Another lesson I learned throughout this semester is to make sure you are arguing all of the correct areas of law. In reading over several motions this semester I was surprised by how many motions lacked legal arguments that really could have helped their clients. These were all invaluable lessons that I learned this semester that you simply cannot learn in a classroom. Sometimes it takes getting out in the real world to really learn and grasp a concept. I feel privileged to have had this opportunity and I look forward to what is next.
4/10/13 - The semester is winding down and I have to say that I am ready to put this semester in the books. I will still have a year of law school after this semester, but I can tell that I am already getting a bit of “senioritis.” You see, I have literally being going to school nonstop since the age of five. I worked two jobs through most of college and I have also worked while in law school.
Still, I know it is going to be a shock to my system once I have finished my education once and for all. To be honest, there will be a part of me that will really miss going to classes, as I love the challenge of academia. Nevertheless, I am more than ready to finally put my skills to the test and actually start my career. Being a night student, many of my classmates have families and have already had an established career for many years. In many respects, I am the “odd duck” of my particular entering class. Now that I am just a few weeks away from entering my last year of law school, I am can finally see the horizon. I know the real work has yet to begin and the challenges of being an attorney will likely hit me in the face. Yet, in spite of all that is unknown, I am really excited to close this chapter and begin a new one. Though the road I’ll take is still not clear, I am ready to take that leap of faith.
3/27/13 - It’s hard to believe we are in the home stretch of the semester. I don’t know where the time went but finals are around the corner. This semester has been a really interesting one. I am just now starting to prepare for finals, and I am hoping this weekend I will be able to catch up on my outlines so that I can begin to seriously prepare. I have spent so much of my time focusing on Law Review and my internship that it will be an adjustment to shift my focus towards my classes. Still, I feel like I am in a pretty good place as I have been diligent in going to classes and staying on top of my coursework throughout the semester.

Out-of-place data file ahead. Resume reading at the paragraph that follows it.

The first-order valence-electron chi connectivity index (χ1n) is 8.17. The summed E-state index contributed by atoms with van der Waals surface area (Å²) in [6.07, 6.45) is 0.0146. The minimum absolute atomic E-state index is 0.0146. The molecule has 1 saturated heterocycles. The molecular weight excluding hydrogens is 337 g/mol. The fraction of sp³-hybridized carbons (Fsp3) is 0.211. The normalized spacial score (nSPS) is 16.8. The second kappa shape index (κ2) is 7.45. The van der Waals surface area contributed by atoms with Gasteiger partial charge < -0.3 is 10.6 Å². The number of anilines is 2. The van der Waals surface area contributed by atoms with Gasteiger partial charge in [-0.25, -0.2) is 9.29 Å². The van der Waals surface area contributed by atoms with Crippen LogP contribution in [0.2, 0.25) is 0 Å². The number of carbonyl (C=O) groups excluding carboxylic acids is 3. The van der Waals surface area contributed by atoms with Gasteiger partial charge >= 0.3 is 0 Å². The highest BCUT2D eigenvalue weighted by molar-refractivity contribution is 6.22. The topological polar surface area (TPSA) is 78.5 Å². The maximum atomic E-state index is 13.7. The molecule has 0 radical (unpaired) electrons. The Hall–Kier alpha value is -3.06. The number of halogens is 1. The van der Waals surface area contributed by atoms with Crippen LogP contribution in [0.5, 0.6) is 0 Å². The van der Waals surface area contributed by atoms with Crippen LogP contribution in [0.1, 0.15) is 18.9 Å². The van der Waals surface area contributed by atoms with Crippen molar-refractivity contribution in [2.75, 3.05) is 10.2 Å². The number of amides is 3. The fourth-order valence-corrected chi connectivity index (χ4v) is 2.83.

This past week the Law Review hosted our 5th Annual Energy Symposium. I was on the symposium committee so I spent a lot time helping prepare for the event. It was really exciting to finally see everyone’s hard work pay off and see everything come together. The symposium was really successful and things went rather smoothly. I also had the opportunity to meet several prominent attorneys, which ended up being a great networking opportunity.
Next week will be the first official meeting for the incoming Law Review board. I am really excited as I think we have a great group of people on the board for next year. We had an unofficial meeting shortly after everyone was elected to the incoming board and I could tell from the beginning that we were all going to work very well together. No doubt we all a very ambitious group of people so I sure there will be some high goals set for the upcoming year. I am excited to serve as a Notes and Comments Editor and I am really looking forward to seeing what the new school year will bring.
3/6/13 – Finally, Spring Break has arrived!
I cannot tell you how nice it feels to finally have a break. This semester seems like it has been in overdrive from the minute it started, and I am very much ready for a break from the craziness that consumes my day to day. The last few weeks have been some of the most stressful of this semester. Between my law review article being due, and a memo in Oil and Gas due the following week, I feel like I have been locked in my apartment writing from morning to night. Since I spent so much of my time working on my Law Review article, I didn’t have as much time as I wanted to work on my memo. Instead, I ended up researching for four days straight and then writing and editing for three days. I have to tell you, by my ninth draft I was ready to throw in the towel. Though it was stressful, there is no better feeling then turning in that final draft.
Even though Spring Break is a break from classes I will still be busy catching up on classes and doing a little work for the Law Review’s 5th Annual Energy Symposium. I am on the Symposium Committee, and since the event is around the corner, there is much to be done so that the event goes off without a hitch.
In other news, I ran for a board position for the Law Review and was selected to be one of the Notes and Comments Editors. I was very grateful for the opportunity and I am really looking forward to taking on a more leadership type role with the Law Review. We’ve already had an informal meeting with the new board and I am very excited about the ideas and enthusiasm that the incoming board has for the following year. Until next time! …